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Signs Of Life

Columns by Pamela Majteles

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Red Rover

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Posted by pam on January 14, 2011 at 10:21 pm

Originally published May 25, 2007

This column is reprinted with permission from The Hills Newspapers.

“Red rover, red rover, send him on over.” So go the words to the old schoolyard game we all used to play.  The goal of the game was to create a chain of children so strong nothing could get through.

The death of a friend brings the game to mind.  Although it was probably not apparent to me as a child, I can now see the power of such an image.  Imagine people standing in a line that can never be broken.  With their combined strength, they could protect anything.  Or, in this case, anyone.

I like to imagine such a chain could have prevented Vince Nunno from passing away.  In my mind, I can see Vince’s family and friends lining up to ward off his illness.  On the strength of their hopes alone, it does not seem impossible.

At times, you resort to believing the impossible when someone in your life has an untreatable illness.  It comes from the helplessness you feel in the face of something no one can control. If you can believe, even for a moment, that everything will work out fine, you take back some control.

We all want to believe we are in control of circumstances in our life.  Certainly, that is what we have been taught.  Most of us believe if we try hard enough, we can achieve anything we want.  Sometimes, the challenge of an illness can look the same as other challenges.

All challenges, however, are not equal.  Thinking back on the chain of children in the schoolyard, some points along the chain were tougher to break through than others.  As the game was played, children would run at the chain to try to break it.  It was next to impossible to do if you ran for the biggest, strongest child.  On the other hand, you might be able to break it if a smaller child were there.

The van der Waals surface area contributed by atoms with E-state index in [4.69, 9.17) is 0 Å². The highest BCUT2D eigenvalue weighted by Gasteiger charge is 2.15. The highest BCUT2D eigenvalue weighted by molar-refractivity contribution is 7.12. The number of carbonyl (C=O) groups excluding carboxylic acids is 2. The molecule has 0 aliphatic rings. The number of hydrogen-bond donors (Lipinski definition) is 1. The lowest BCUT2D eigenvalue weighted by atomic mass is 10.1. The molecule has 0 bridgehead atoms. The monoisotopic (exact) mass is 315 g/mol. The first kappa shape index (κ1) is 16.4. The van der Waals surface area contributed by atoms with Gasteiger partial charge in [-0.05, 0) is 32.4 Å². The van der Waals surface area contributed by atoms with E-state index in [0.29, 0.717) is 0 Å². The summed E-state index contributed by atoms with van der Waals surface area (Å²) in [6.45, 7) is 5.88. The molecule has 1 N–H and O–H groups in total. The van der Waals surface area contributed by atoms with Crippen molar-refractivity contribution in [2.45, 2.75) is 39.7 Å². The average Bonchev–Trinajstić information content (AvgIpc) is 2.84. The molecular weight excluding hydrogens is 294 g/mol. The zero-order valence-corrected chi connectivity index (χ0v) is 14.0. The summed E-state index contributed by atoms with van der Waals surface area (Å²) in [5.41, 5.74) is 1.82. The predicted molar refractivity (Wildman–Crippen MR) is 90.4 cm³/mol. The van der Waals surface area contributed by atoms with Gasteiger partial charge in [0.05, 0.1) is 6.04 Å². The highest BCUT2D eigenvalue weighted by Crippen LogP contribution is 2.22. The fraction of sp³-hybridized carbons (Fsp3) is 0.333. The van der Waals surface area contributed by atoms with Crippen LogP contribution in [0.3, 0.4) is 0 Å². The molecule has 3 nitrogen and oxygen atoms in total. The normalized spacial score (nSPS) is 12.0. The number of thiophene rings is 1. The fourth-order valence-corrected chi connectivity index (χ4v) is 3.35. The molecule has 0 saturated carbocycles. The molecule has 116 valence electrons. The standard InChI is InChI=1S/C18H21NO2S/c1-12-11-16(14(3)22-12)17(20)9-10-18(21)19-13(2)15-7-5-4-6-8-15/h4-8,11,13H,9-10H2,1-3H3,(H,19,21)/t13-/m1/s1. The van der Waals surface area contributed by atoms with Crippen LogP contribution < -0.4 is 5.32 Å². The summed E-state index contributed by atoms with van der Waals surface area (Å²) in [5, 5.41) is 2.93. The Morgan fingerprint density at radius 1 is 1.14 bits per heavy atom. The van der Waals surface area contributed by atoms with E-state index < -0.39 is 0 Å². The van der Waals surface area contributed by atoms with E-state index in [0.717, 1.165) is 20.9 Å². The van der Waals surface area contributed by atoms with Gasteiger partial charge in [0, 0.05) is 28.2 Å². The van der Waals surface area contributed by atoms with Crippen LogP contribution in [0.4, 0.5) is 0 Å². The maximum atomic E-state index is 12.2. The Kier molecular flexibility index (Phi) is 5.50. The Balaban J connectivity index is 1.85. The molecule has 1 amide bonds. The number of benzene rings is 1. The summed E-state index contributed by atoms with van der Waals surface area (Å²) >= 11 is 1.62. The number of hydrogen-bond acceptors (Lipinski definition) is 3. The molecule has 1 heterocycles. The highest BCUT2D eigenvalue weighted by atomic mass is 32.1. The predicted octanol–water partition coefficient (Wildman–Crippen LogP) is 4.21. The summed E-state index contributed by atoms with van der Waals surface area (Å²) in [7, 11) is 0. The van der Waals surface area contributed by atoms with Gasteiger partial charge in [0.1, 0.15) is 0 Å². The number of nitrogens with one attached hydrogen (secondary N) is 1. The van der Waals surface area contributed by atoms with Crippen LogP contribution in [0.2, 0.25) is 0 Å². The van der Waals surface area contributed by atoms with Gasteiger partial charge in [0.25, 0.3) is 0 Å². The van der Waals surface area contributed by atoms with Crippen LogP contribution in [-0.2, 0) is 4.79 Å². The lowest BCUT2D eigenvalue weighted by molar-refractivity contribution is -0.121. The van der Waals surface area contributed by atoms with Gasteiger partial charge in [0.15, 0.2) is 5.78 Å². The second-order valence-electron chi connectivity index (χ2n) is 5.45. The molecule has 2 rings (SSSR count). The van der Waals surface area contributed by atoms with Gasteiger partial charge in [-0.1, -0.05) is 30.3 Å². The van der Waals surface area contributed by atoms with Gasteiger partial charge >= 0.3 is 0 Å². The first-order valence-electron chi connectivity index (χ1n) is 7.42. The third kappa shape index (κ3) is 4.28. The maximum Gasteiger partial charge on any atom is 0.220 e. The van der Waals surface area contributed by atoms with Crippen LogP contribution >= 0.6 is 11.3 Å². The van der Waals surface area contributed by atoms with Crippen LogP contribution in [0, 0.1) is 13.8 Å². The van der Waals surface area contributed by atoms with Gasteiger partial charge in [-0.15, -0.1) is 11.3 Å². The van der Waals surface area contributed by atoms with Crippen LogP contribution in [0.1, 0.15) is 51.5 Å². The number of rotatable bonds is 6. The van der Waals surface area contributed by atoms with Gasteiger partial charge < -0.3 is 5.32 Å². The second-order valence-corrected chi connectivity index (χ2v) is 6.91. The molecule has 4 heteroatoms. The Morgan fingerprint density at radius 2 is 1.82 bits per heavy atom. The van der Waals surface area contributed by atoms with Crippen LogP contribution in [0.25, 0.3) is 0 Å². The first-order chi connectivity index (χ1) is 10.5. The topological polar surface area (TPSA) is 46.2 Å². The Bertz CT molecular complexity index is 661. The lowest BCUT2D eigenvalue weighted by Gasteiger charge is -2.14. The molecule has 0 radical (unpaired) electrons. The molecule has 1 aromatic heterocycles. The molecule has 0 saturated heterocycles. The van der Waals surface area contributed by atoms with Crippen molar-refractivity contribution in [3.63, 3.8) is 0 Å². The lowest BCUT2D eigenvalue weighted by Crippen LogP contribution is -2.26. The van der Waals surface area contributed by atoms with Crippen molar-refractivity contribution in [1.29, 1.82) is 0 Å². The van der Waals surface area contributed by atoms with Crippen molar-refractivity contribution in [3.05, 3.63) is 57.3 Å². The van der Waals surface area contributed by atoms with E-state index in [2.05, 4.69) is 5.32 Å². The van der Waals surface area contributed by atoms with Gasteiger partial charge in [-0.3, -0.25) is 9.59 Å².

Nothing could be done to break Vince’s illness.  Like we learned back in the schoolyard, things are not always equal, and life is not always fair.  Some of us come up against big challenges, while others face smaller ones.

A group of family and friends had the chance to line up for Vince recently.  They gathered to share memories of him.  By doing so, everyone was able to add a link to a larger chain of memories.  If there is strength in numbers, by the end, it was one unbreakable chain.

As I recall the old schoolyard game, it was over when everyone ended up on one side.  When you could not get through the other side’s chain, you became part of it.  The other side welcomed all new additions.

I like to believe Vince has been welcomed in the same way.  The other side now has him.  Our loss is their gain.

Creative Commons License This work is licensed under a Creative Commons Attribution-Noncommercial-No Derivative Works 2.5 License.

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